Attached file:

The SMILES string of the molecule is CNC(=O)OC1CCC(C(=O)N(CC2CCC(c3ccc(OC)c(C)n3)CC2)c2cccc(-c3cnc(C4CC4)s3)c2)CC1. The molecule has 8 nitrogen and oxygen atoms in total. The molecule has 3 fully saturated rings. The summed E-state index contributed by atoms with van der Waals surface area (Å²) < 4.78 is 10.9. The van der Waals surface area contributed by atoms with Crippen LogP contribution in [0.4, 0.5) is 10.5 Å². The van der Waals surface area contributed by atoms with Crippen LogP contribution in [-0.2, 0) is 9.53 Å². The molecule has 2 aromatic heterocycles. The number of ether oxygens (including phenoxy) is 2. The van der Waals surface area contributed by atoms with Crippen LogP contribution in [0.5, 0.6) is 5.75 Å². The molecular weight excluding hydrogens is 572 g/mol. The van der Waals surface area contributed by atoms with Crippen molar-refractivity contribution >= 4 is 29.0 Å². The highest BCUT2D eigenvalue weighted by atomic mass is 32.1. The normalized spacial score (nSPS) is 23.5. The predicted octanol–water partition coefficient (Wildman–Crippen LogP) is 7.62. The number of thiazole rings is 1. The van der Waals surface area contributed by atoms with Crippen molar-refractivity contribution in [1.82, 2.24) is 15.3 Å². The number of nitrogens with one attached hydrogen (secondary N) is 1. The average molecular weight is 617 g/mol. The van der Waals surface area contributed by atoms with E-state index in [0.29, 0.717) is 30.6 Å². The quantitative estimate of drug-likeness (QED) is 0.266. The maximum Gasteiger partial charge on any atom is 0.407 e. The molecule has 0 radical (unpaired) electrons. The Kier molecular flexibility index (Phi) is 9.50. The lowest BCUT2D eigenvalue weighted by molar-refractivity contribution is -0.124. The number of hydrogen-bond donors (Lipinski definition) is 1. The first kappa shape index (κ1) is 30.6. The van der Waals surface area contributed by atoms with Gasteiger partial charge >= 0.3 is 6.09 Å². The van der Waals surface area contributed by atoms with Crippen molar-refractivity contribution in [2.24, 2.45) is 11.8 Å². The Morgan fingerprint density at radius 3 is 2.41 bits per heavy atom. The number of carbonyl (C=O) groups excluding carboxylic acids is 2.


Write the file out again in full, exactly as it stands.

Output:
The SMILES string of the molecule is CNC(=O)OC1CCC(C(=O)N(CC2CCC(c3ccc(OC)c(C)n3)CC2)c2cccc(-c3cnc(C4CC4)s3)c2)CC1. The molecule has 8 nitrogen and oxygen atoms in total. The molecule has 3 fully saturated rings. The summed E-state index contributed by atoms with van der Waals surface area (Å²) < 4.78 is 10.9. The van der Waals surface area contributed by atoms with Crippen LogP contribution in [0.4, 0.5) is 10.5 Å². The van der Waals surface area contributed by atoms with Crippen LogP contribution in [-0.2, 0) is 9.53 Å². The molecule has 2 aromatic heterocycles. The number of ether oxygens (including phenoxy) is 2. The van der Waals surface area contributed by atoms with Crippen LogP contribution in [0.5, 0.6) is 5.75 Å². The molecular weight excluding hydrogens is 572 g/mol. The van der Waals surface area contributed by atoms with Crippen molar-refractivity contribution >= 4 is 29.0 Å². The highest BCUT2D eigenvalue weighted by atomic mass is 32.1. The normalized spacial score (nSPS) is 23.5. The predicted octanol–water partition coefficient (Wildman–Crippen LogP) is 7.62. The number of thiazole rings is 1. The van der Waals surface area contributed by atoms with Crippen molar-refractivity contribution in [1.82, 2.24) is 15.3 Å². The number of nitrogens with one attached hydrogen (secondary N) is 1. The average molecular weight is 617 g/mol. The van der Waals surface area contributed by atoms with E-state index in [0.29, 0.717) is 30.6 Å². The quantitative estimate of drug-likeness (QED) is 0.266. The maximum Gasteiger partial charge on any atom is 0.407 e. The molecule has 0 radical (unpaired) electrons. The Kier molecular flexibility index (Phi) is 9.50. The lowest BCUT2D eigenvalue weighted by molar-refractivity contribution is -0.124. The number of hydrogen-bond donors (Lipinski definition) is 1. The first kappa shape index (κ1) is 30.6. The van der Waals surface area contributed by atoms with Gasteiger partial charge >= 0.3 is 6.09 Å². The van der Waals surface area contributed by atoms with Crippen molar-refractivity contribution in [2.24, 2.45) is 11.8 Å². The Morgan fingerprint density at radius 3 is 2.41 bits per heavy atom. The number of carbonyl (C=O) groups excluding carboxylic acids is 2.